Apron (mapoto) - ROM2019_17315_35


Apron (mapoto)

Maker: Unidentified Ndebele artist
Medium:Glass beads on hide
Geography: South Africa
Date: 1970s ?
59.5 x 49 cm
Object number: 988.54.1
Not on view

For the Ndebele peoples of South Africa, garments play the important role of indicating social status. When a girl achieves womanhood she wears an apron specific to her social position, marital status, and the event at hand.

A mapoto is a stiff rectangular beaded apron with a section of beaded fringes in the lower centre, separating two beaded rectangular panels, worn by married women.

The style and design of the aprons are based on aesthetic trends. These trends vary amongst different regions and change if the style is no longer fashionable. The oldest of Ndebele aprons from the 19th century into the early 20th century are mainly white with simple geometric patterns. Later aprons of the 20th century are more intricate and colourful, reflecting access to Western markets and Western cultural influences.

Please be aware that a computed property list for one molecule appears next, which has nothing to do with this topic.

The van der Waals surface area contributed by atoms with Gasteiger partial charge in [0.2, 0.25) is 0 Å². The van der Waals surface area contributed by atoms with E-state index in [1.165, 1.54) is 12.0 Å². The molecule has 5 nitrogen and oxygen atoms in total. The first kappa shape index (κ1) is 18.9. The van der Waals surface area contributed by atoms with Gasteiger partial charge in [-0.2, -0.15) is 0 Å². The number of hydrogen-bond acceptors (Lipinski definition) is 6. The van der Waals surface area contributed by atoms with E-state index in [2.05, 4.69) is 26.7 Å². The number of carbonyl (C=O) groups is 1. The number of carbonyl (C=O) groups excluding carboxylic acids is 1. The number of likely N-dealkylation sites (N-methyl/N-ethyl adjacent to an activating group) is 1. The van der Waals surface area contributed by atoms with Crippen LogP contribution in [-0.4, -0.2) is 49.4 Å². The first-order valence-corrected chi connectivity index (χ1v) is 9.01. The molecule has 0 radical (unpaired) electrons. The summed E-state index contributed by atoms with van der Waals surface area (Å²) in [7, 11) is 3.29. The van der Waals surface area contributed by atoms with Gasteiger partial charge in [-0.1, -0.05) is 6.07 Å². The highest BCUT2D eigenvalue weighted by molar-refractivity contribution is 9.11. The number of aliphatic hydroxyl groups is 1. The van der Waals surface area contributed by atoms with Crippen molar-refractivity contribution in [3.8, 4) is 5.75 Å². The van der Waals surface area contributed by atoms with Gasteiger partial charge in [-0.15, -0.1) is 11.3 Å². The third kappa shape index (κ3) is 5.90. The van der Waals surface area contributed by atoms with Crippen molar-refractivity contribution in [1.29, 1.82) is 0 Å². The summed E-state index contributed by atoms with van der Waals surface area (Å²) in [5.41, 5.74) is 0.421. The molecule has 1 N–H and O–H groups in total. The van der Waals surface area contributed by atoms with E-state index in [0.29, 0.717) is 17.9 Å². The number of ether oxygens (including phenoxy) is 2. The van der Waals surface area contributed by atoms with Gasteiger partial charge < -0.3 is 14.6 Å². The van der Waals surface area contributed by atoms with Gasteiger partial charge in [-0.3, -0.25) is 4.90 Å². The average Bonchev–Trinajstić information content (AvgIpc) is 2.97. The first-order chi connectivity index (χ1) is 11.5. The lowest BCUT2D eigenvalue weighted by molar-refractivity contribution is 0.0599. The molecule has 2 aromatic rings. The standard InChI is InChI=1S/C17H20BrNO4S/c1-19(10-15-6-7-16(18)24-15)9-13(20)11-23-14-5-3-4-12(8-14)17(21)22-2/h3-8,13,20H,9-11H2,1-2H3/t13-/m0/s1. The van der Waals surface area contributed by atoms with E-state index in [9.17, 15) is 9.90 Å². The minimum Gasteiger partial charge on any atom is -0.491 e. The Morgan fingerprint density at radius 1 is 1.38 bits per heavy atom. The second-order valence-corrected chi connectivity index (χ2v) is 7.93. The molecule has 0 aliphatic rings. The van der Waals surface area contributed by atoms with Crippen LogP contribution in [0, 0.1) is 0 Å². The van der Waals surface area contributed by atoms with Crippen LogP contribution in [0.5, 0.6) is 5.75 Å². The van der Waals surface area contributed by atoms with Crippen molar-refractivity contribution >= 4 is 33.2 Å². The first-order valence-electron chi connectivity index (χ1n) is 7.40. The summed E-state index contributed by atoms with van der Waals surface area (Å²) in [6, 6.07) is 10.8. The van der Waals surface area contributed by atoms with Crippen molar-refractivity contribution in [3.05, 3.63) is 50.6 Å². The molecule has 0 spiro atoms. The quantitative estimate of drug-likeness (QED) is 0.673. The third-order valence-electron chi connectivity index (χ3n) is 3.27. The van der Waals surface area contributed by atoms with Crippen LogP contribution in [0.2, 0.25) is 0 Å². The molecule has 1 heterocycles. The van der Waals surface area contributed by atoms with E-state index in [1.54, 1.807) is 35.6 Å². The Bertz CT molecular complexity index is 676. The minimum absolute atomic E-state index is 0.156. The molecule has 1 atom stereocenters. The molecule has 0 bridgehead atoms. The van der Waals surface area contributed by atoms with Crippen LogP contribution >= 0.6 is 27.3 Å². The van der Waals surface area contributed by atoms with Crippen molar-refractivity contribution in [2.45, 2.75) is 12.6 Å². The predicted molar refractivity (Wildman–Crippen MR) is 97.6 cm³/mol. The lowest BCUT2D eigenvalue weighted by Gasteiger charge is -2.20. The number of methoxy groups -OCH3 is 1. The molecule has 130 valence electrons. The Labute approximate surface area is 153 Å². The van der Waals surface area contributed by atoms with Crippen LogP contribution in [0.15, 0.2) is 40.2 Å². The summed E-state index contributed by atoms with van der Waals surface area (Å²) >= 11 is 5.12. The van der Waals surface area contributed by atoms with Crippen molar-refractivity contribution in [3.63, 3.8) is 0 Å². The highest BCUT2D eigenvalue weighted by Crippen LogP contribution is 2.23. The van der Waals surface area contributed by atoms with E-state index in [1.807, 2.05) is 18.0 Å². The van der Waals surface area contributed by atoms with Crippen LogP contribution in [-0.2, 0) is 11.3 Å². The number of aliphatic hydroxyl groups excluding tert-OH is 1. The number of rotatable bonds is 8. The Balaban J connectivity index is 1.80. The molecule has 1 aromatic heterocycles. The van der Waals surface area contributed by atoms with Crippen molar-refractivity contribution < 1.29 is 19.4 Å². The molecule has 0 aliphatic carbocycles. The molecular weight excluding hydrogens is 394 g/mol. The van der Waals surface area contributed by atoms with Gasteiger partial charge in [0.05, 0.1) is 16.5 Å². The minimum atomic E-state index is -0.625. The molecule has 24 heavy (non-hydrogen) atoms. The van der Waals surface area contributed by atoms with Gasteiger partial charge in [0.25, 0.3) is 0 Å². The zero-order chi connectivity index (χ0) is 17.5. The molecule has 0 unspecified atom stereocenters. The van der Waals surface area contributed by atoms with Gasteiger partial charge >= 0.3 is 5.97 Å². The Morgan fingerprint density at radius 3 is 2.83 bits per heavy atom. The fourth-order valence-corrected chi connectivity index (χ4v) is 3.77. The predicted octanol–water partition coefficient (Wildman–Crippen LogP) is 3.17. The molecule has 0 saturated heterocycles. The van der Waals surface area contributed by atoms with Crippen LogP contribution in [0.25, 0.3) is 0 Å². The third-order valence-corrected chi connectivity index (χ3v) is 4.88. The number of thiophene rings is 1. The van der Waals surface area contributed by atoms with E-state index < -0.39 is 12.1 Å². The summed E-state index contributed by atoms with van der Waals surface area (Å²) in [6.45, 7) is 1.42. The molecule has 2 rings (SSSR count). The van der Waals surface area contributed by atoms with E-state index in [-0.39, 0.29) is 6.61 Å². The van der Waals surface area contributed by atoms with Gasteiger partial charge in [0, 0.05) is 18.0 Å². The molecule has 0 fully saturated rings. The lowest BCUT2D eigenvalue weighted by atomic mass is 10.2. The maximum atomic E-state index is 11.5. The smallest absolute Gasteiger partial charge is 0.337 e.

The design of this mapoto reflects the fashion of the 1970s. This is a less formal, beaded rectangular apron worn by a married woman. The depiction of houses in the design is common in the mapoto of the 1970s.

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